Recommended Readings for Nonprofit Managers

by Ginny Trierweiler, Ph.D., Board Certified Coach

I love to work with nonprofit managers, helping them become highly skillful, confident and effective in their role.  It makes such a difference for them and for their organizations!  People have asked me to put together a recommended reading list, and I thought it would be more valuable if it were annotated.  So, if you’re looking for readings to help you become a better manager, please enjoy!


Marcus Buckingham and Curt Coffman, 1999. First, Break All the Rules, New York: Simon & Schuster.

The authors report on findings of extensive research by the Gallup organization into what the most talented employees need from their workplaces and one key discovery was that talented employees need great managers.   Without great managers, organizations do not tend to produce great results. They found that great managers must do four things well—select people, set expectations, motivate people, and develop people.

John Kotter, 1999.   John P. Kotter on What Leaders Really Do, Harvard Business Review Press. A collection of this leadership authority’s Harvard Business Review articles, this book offers an astute assessment of the real work of leaders. Includes John Kotter’s distinctions between management and leadership.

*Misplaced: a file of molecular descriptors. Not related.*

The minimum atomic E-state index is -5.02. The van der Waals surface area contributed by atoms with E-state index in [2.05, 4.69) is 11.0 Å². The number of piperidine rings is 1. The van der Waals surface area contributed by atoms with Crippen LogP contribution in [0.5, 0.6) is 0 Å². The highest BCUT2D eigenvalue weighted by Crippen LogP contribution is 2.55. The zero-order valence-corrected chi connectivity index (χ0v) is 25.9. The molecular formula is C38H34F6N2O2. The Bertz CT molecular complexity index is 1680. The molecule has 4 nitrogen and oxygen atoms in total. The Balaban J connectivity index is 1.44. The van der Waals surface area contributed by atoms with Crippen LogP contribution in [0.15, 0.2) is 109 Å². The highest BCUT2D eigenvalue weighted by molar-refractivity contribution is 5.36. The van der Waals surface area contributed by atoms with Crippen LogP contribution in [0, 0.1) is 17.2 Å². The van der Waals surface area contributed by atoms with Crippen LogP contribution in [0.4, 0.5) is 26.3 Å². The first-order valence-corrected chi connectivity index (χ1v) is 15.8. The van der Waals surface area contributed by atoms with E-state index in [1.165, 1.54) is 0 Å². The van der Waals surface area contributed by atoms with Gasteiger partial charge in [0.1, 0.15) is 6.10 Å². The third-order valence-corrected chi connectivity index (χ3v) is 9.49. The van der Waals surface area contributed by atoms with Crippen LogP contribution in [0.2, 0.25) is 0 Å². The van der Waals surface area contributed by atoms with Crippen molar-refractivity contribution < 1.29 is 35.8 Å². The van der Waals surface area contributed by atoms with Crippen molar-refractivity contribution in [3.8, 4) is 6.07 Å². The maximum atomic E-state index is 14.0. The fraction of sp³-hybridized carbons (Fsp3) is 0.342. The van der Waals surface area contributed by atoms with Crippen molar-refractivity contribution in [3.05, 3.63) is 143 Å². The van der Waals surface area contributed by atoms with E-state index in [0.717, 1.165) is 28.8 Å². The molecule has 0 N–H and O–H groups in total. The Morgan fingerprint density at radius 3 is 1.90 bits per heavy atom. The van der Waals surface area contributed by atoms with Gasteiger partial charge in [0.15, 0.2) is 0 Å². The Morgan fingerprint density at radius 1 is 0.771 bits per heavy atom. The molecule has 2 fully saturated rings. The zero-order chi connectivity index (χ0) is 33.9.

Benham Tabrizi, 2014. The Key to Change is Middle Management, Harvard Business Review, October 27, 2014.   The author studied large-scale change efforts in 56 randomly selected companies in a variety of industries and found that the majority of change efforts failed. They also found that those who succeeded were distinguished by involvement of mid-level managers who were leading change by working levers of power up, down, and across their organizations.



Adam D. Galinsky, Joe C. Magee, M. Ena Inesi and Deborah Gruenfeld, 2009. Losing Touch: power diminishes perception and perspective, Kellogg Insight, November 1, 2009, Kellogg School of Management at Northwestern University. Under experimental conditions, researchers confirmed the following hypotheses: a) individuals primed with high power are more likely to demonstrate a lack of perspective-taking and an over-reliance on their own perspective; b) as power increases, power holders’ perspectives are more egocentric, i.e. they are more likely to assume that others’ insights match their own, and c) high-power participants demonstrate poorer empathy, making more errors in judging the emotional expressions of others.  

William A. (Bill) Gentry, 2014. “It’s Not About Me. It’s Me & You.” How Being Dumped Can Help First-Time Managers, Center for Creative Leadership White Paper—First in the Transitioning Into Leadership Series, at   The author points out that many first time managers were promoted because they were very successful at individual accomplishment; and, now, they must learn how to lead the accomplishment of others. It’s only natural that many will fail in this transition. To succeed, the first time manager must shift and expand focus—“It’s no longer about “me” and what “I” can do. It’s about what “you” can do.”